Tuesday, October 24, 2017

Trail Riding in LA

I was blessed with the opportunity to take a riding vacation in Los Angeles this year. This was my first real vacation in a very long time- It was good to indulge and escape life for a few days but more importantly, the time and distance away gave me fresh (and very necessary) perspective on things for the future I have planned for Quest and me. 


Because of the time and travel distance, I opted to do this trip solo. My host, D, picked me up from LAX after I landed and after grabbing a quick breakfast, we headed north to her ranch where I would spend the next two days. The drive was long but pleasantly filled with great conversation. D and I talked about horses and endurance riding pretty much non-stop! Her and her daughters are active AERC competitors in the PS Region and with years of competition experience under her belt, D was a wellspring of knowledge and advice. 

After arriving at the ranch and getting settled into my room, I changed into my riding clothes and headed out to the barn where D introduced me to my partner, a lovely 11-year old Polish Arabian gelding named Estaire JCA. 


We headed into the arena first for D to show me a few things and do a final tack check before we hit the trails for my first day of riding. 

The terrain was completely different from anything I have yet to experience. The footing was mostly sand of various degrees of compaction with some rocks here and there which isn’t anything too exciting. But those sudden and steep elevation gains though...wow. The first section of the ride had a LOT of climbing and at points it felt like we were going straight up the side of the mountain, even with the help of trail switchbacks. Then there was the foliage which featured a lot of dense brush and low hanging trees with some pretty gnarly branches.  A lot of dodging, weaving, and ducking was required- no chance of daydreaming here! 

Navigating a steep climb and switchback turn

Afternoon sun and all smiles

I was grateful that Estaire was super honest and surefooted. There were a few areas were the trail narrowed to a thin ledge weaving around the side of a mountain and he never once missed a step. We did about 8-9 miles on the first day before heading back to the ranch. I showered, had dinner, and was asleep the instant my head hit the pillow. 

The next morning’s ride started at 8AM and we were joined by two of D’s daughters Is and B. The majority of the trail covered that day was done on the Pacific Crest Trail which is used by a lot of endurance riders in the area to train for the Tevis Cup. We also came across a handful of hikers who get mad props and respect from me- If riding the trail was tough, to hike it on foot is a whole other thing! 

We were so high up that it was cold enough to need jackets!
Thick morning fog also caused some misting rain

The weather eventually cleared up though and we got some breathtaking views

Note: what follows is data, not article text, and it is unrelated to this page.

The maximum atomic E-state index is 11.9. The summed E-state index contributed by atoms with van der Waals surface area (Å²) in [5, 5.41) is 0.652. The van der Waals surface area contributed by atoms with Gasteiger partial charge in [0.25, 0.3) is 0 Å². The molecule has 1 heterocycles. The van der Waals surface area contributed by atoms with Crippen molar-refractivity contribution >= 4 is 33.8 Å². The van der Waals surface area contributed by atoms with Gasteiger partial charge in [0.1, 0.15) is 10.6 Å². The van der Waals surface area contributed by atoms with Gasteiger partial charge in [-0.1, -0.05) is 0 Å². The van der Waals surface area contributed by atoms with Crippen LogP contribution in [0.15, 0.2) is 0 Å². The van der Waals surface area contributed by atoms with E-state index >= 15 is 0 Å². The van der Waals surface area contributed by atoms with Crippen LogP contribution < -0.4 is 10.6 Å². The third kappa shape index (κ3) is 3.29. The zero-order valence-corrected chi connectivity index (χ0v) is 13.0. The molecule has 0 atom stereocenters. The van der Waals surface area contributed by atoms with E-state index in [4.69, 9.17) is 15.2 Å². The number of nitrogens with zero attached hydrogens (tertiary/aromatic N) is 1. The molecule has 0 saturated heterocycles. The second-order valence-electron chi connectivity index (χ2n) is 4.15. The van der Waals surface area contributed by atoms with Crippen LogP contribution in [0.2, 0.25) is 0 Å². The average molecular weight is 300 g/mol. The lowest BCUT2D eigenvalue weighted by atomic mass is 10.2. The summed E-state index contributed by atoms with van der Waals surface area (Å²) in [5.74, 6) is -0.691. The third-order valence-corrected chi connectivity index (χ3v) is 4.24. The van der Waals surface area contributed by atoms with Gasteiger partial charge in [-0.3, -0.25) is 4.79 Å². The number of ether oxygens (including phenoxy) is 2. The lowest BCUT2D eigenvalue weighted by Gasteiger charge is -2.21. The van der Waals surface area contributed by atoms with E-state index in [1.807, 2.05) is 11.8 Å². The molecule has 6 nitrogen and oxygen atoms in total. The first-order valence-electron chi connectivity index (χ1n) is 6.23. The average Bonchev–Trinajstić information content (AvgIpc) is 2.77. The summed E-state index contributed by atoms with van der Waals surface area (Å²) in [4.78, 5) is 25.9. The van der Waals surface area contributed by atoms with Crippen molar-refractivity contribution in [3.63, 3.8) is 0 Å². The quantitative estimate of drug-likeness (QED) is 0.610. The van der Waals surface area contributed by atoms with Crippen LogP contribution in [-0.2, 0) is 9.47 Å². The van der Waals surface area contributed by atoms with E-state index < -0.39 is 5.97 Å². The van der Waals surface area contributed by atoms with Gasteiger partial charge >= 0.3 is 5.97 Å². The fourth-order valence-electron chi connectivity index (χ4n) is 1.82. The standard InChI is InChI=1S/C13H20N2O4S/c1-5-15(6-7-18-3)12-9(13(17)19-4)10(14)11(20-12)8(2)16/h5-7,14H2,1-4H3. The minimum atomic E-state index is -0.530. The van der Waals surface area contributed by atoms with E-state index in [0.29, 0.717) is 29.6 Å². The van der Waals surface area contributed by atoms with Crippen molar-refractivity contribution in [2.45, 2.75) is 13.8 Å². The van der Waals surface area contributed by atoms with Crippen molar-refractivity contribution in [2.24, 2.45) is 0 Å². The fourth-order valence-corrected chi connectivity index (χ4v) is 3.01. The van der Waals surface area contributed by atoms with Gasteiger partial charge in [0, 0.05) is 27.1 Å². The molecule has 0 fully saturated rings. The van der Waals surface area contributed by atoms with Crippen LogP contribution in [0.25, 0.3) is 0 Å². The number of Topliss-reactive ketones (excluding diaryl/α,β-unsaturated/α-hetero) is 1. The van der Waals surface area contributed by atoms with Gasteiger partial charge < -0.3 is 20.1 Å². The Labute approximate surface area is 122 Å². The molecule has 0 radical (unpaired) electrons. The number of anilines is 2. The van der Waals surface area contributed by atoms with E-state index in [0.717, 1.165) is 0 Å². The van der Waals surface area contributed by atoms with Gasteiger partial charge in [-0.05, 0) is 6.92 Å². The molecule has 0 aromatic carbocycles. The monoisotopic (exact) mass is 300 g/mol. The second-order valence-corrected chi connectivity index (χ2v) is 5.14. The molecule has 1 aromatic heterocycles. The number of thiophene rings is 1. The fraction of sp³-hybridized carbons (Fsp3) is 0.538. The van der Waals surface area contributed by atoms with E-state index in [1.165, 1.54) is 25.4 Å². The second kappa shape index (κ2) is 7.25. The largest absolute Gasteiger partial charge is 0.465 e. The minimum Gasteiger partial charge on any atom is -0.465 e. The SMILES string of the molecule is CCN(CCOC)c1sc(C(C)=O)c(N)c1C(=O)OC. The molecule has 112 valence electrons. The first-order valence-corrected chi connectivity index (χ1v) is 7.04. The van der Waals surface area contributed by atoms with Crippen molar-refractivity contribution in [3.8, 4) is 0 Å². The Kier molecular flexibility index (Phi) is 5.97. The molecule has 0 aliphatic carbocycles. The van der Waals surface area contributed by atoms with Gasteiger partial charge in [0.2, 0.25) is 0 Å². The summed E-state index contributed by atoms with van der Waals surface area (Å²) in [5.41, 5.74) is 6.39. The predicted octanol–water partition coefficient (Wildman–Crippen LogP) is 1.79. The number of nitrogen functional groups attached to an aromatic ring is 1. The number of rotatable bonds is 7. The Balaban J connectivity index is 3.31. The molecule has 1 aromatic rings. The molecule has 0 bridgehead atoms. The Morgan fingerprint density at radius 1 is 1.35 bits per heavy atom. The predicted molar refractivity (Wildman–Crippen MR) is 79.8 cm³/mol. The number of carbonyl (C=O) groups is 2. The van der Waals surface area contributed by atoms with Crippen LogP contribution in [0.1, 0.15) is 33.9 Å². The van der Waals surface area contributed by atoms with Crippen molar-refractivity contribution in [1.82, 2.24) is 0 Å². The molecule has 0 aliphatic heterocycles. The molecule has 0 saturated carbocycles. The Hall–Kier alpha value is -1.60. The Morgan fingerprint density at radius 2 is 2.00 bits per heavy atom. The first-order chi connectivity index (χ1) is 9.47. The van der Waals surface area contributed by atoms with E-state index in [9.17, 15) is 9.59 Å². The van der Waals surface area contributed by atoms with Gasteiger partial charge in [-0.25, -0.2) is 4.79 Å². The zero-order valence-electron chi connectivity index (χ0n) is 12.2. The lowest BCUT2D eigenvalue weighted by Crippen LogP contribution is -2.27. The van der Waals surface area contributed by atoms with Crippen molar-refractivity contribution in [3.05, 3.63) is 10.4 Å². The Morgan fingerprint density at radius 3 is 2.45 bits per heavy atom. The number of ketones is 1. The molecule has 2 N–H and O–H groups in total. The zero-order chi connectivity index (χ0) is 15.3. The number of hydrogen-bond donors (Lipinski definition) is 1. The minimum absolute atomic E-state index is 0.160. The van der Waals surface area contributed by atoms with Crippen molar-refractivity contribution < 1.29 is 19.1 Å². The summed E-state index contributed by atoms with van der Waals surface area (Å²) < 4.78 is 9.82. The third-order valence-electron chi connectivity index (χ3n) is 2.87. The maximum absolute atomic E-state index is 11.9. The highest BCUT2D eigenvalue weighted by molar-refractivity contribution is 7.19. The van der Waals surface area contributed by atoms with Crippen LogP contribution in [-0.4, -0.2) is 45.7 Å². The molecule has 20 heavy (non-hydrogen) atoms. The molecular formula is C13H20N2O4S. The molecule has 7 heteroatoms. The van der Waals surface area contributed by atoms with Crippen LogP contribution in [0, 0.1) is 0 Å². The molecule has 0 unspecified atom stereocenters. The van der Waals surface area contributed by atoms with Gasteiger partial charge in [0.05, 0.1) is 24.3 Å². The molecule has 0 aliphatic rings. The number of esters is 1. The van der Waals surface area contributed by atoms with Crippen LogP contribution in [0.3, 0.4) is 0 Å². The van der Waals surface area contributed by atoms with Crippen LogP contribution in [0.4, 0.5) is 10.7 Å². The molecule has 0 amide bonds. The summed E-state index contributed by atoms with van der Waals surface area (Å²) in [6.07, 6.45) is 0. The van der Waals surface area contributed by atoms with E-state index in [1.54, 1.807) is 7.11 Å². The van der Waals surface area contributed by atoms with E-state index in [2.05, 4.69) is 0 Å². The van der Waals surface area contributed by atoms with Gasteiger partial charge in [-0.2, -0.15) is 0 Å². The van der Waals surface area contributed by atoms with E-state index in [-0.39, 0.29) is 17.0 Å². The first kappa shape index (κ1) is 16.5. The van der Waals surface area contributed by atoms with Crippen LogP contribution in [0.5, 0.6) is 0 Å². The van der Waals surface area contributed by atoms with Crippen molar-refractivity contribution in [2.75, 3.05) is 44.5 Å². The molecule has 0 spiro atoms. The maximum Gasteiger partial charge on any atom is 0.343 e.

These pictures only capture a small portion of what the sights were like.
It was really an experience of a lifetime

Our group of four had a great time together and got in about 16 miles. After the ride, we got a delicious lunch at a local hole-in-the-wall restaurant/bar/inn. Not surprisingly, we talked more about horses and endurance and at D’s prompting, I shared a picture of Quest with everyone. D took one look and instantly said to me, “You have an endurance horse right there- with training and conditioning, she will take you anywhere.” I couldn’t help but smile with happiness. 

After food, we headed back to the ranch where I finished packing up my things and D drove me back to the city. As with the drive over, we talked the entire way but however this time it was a different kind of talk. I confided that the series of setbacks Quest and I went through had caused me to question if I had what it takes to get her ready. It was even more discouraging when my efforts to find a local AERC mentor fell on deaf ears and when I asked a local endurance rider for assistance, I was told “No hitchhikers allowed”.

D was aghast and angry for me. And she then proceeded to give me a kick in the butt lol In so many words, she said I needed to get out of my own head and trust myself that I have what it takes to start competing when Quest was ready. Her words were not unkind at all but the meaning was very clear: Setbacks happen to everyone. I shouldn't allow that or what other people say or think prevent me from enjoying a sport that I clearly want to participate in and obviously have an affinity for. 

It was tough love but it was something I really needed to hear as I start to put together our game plan for the future. We’re still on this road together and we are not giving up anytime soon.

3 comments:

  1. gorgeous pictures - sounds like a wonderful vacation! and D sounds like a great friend for being able to both sympathize with the setbacks you've faced but also break it down to something simpler in terms of continuing to push forward and trust yourself!

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  2. I agree whole heartedly with D - I'm also furious on your behalf that some asshat said that to you! You DO have what it takes. Very much so! You've also got an incredible horse. Setbacks and bad luck happen to all of us. It's just life. Those who succeed are the ones who keep pushing forward beyond the setbacks. Be tenacious - you've got a bright endurance future with Quest.

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  3. !!! I want to know who said that to you -_-

    The views on this trail are STUNNING. Wow.

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